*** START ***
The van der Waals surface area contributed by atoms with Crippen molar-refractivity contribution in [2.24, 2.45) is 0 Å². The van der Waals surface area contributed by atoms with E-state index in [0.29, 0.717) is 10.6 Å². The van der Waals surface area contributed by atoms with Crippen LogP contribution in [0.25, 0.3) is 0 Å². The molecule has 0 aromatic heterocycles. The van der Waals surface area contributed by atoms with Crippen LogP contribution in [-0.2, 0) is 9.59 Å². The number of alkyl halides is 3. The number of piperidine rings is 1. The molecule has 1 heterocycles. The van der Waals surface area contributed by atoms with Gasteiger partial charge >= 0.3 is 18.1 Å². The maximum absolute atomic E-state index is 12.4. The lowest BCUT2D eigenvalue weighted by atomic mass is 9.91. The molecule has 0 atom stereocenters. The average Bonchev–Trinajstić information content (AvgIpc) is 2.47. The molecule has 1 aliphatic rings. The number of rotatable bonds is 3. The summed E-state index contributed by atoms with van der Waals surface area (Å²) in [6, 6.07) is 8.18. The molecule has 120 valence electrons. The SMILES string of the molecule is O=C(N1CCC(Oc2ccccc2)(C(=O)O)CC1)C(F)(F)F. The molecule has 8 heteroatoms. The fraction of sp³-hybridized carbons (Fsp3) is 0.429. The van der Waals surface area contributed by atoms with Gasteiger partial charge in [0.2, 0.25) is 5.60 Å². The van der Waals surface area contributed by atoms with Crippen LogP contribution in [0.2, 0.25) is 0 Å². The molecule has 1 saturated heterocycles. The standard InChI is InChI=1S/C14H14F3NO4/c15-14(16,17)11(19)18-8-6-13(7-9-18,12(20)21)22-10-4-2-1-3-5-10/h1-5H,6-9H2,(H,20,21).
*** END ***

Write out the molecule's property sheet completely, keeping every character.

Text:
The van der Waals surface area contributed by atoms with Crippen molar-refractivity contribution in [2.24, 2.45) is 0 Å². The van der Waals surface area contributed by atoms with E-state index in [0.29, 0.717) is 10.6 Å². The van der Waals surface area contributed by atoms with Crippen LogP contribution in [0.25, 0.3) is 0 Å². The molecule has 0 aromatic heterocycles. The van der Waals surface area contributed by atoms with Crippen LogP contribution in [-0.2, 0) is 9.59 Å². The number of alkyl halides is 3. The number of piperidine rings is 1. The molecule has 1 heterocycles. The van der Waals surface area contributed by atoms with Gasteiger partial charge >= 0.3 is 18.1 Å². The maximum absolute atomic E-state index is 12.4. The lowest BCUT2D eigenvalue weighted by atomic mass is 9.91. The molecule has 0 atom stereocenters. The average Bonchev–Trinajstić information content (AvgIpc) is 2.47. The molecule has 1 aliphatic rings. The number of rotatable bonds is 3. The summed E-state index contributed by atoms with van der Waals surface area (Å²) in [6, 6.07) is 8.18. The molecule has 120 valence electrons. The SMILES string of the molecule is O=C(N1CCC(Oc2ccccc2)(C(=O)O)CC1)C(F)(F)F. The molecule has 8 heteroatoms. The fraction of sp³-hybridized carbons (Fsp3) is 0.429. The van der Waals surface area contributed by atoms with Gasteiger partial charge in [0.2, 0.25) is 5.60 Å². The van der Waals surface area contributed by atoms with Crippen LogP contribution in [0.2, 0.25) is 0 Å². The molecule has 1 saturated heterocycles. The standard InChI is InChI=1S/C14H14F3NO4/c15-14(16,17)11(19)18-8-6-13(7-9-18,12(20)21)22-10-4-2-1-3-5-10/h1-5H,6-9H2,(H,20,21).